RJUMP, RJUMPI and RJUMPV instructions with a signed immediate encoding the jump destination
|Authors||Alex Beregszaszi (@axic), Andrei Maiboroda (@gumb0), Paweł Bylica (@chfast)|
Table of Contents
Three new EVM jump instructions are introduced (
RJUMPV) which encode destinations as signed immediate values. These can be useful in the majority of (but not all) use cases and offer a cost reduction.
A recurring discussion topic is that EVM only has a mechanism for dynamic jumps. They provide a very flexible architecture with only 2 (!) instructions. This flexibility comes at a cost however: it makes analysis of code more complicated and it also (partially) resulted in the need to have the
In a great many cases control flow is actually static and there is no need for any dynamic behaviour, though not every use case can be solved by static jumps.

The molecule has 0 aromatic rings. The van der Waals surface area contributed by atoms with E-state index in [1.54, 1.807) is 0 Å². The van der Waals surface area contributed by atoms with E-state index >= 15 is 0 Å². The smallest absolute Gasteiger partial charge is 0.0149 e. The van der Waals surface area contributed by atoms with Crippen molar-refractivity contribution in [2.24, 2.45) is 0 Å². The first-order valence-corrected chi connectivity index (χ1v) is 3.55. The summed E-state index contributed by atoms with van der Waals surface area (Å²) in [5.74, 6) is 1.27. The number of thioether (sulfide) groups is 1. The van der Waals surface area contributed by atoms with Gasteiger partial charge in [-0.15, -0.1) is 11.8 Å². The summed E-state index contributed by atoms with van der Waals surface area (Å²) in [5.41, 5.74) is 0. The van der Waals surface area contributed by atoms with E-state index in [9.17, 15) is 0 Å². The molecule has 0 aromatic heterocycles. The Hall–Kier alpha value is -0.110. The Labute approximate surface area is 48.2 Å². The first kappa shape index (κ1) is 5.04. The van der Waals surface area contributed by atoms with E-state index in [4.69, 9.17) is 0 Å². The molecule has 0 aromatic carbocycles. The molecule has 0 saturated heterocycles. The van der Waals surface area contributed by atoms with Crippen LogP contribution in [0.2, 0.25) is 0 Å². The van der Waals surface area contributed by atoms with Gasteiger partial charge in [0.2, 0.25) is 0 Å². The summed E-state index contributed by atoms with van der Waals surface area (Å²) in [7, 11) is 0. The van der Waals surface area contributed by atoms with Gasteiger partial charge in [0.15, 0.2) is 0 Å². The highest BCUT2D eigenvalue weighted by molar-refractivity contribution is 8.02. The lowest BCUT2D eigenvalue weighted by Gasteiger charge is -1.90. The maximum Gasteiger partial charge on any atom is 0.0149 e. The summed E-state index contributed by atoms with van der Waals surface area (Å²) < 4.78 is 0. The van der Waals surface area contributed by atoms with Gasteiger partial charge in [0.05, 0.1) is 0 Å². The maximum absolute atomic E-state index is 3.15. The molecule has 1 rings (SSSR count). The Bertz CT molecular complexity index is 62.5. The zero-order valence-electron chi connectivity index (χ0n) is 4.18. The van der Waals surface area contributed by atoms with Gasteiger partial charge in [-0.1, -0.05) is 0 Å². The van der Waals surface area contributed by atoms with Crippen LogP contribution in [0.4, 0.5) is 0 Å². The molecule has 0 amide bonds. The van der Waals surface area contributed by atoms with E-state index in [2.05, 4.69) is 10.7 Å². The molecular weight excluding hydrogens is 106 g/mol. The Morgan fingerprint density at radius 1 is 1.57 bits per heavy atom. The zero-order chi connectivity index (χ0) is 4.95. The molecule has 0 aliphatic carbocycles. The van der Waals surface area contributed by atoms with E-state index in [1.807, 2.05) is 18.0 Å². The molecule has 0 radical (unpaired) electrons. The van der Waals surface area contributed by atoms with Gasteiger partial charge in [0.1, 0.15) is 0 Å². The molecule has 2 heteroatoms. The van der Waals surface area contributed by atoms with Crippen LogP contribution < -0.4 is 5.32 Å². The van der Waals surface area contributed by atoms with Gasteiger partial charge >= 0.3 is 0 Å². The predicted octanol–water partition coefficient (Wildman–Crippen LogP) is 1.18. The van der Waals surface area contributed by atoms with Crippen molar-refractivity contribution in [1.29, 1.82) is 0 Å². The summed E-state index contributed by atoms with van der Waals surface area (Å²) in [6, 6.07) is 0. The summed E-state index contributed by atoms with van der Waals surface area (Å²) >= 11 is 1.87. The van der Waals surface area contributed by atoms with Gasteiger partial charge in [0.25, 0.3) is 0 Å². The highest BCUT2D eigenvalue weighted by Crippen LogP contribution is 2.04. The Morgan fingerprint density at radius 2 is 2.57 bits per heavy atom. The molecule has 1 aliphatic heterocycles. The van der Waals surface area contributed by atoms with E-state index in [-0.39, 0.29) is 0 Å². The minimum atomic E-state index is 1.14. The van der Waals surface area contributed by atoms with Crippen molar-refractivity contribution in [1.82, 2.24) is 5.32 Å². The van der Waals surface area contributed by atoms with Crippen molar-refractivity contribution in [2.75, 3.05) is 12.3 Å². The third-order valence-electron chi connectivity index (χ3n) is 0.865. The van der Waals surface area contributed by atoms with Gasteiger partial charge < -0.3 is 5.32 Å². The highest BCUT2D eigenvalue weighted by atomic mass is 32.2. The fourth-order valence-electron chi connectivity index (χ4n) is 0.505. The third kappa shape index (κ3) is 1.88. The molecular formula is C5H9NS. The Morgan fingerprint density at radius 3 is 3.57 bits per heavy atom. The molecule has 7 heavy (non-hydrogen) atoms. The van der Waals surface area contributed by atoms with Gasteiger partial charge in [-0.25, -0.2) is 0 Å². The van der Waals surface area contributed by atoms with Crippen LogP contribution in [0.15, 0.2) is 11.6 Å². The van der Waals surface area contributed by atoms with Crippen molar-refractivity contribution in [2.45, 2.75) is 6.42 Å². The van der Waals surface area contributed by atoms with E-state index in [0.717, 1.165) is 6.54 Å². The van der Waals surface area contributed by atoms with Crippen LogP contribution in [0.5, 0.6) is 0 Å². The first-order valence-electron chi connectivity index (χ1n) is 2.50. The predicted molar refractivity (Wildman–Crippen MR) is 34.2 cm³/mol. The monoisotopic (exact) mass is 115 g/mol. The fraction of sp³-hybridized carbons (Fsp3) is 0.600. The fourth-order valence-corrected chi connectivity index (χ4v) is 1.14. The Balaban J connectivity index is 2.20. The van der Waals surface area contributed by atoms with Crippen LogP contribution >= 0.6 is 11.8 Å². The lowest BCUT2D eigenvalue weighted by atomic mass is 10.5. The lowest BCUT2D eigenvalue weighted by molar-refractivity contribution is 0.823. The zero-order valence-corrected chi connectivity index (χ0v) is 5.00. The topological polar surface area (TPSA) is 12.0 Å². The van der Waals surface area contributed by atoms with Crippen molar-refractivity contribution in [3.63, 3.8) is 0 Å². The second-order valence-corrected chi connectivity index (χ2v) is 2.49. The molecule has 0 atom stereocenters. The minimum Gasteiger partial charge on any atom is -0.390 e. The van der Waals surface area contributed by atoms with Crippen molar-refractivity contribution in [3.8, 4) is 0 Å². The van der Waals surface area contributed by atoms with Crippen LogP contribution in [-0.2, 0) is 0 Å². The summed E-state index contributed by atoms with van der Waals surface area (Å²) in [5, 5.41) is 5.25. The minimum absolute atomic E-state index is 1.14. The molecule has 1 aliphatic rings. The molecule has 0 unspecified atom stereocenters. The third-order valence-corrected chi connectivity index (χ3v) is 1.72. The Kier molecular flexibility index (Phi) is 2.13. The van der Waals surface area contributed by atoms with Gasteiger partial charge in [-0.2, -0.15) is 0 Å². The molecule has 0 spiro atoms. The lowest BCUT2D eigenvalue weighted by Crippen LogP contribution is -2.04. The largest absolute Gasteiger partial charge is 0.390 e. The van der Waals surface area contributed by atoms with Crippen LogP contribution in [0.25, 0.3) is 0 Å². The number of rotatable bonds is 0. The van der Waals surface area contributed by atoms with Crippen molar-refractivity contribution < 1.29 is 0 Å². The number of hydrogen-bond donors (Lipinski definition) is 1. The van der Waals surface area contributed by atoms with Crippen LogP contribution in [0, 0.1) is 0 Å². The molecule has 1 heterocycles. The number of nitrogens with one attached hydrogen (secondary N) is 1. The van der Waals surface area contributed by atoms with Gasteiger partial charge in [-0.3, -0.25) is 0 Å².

There are various ways to reduce the need for dynamic jumps, some examples:
- With native support for functions / subroutines
- A “return to caller” instruction
- A “switch-case” table with dynamic indexing
This change does not attempt to solve these, but instead introduces a minimal feature set to allow compilers to decide which is the most adequate option for a given use case. It is expected that compilers will use
RJUMPI almost exclusively, with the exception of returning to the caller continuing to use
This functionality does not preclude the EVM from introducing other forms of control flow later on.
RJUMPI can efficiently co-exists with a higher-level declaration of functions, where static relative jumps should be used for intra-function control flow.
The main benefit of these instruction is reduced gas cost (both at deploy and execution time) and better analysis properties.
We introduce three new instructions on the same block number EIP-3540 is activated on:
RJUMP(0xe0) - relative jump
RJUMPI(0xe1) - conditional relative jump
RJUMPV(0xe2) - relative jump via jump table
If the code is legacy bytecode, all of these instructions result in an exceptional halt. (Note: This means no change to behaviour.)